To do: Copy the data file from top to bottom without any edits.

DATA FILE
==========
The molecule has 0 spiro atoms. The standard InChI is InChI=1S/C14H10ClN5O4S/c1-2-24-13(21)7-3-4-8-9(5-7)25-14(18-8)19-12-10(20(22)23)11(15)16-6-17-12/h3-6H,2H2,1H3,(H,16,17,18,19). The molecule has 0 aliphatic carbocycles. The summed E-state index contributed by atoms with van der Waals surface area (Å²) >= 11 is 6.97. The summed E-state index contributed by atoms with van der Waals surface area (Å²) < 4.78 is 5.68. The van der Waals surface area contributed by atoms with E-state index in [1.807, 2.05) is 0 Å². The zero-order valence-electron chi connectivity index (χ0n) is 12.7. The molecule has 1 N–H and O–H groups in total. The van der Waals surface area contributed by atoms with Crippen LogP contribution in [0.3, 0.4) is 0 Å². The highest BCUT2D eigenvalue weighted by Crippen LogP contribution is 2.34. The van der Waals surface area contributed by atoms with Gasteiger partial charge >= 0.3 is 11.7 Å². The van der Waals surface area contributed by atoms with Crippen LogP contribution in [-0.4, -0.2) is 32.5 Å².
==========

The molecule has 0 spiro atoms. The standard InChI is InChI=1S/C14H10ClN5O4S/c1-2-24-13(21)7-3-4-8-9(5-7)25-14(18-8)19-12-10(20(22)23)11(15)16-6-17-12/h3-6H,2H2,1H3,(H,16,17,18,19). The molecule has 0 aliphatic carbocycles. The summed E-state index contributed by atoms with van der Waals surface area (Å²) >= 11 is 6.97. The summed E-state index contributed by atoms with van der Waals surface area (Å²) < 4.78 is 5.68. The van der Waals surface area contributed by atoms with E-state index in [1.807, 2.05) is 0 Å². The zero-order valence-electron chi connectivity index (χ0n) is 12.7. The molecule has 1 N–H and O–H groups in total. The van der Waals surface area contributed by atoms with Crippen LogP contribution in [0.3, 0.4) is 0 Å². The highest BCUT2D eigenvalue weighted by Crippen LogP contribution is 2.34. The van der Waals surface area contributed by atoms with Gasteiger partial charge >= 0.3 is 11.7 Å². The van der Waals surface area contributed by atoms with Crippen LogP contribution in [-0.4, -0.2) is 32.5 Å².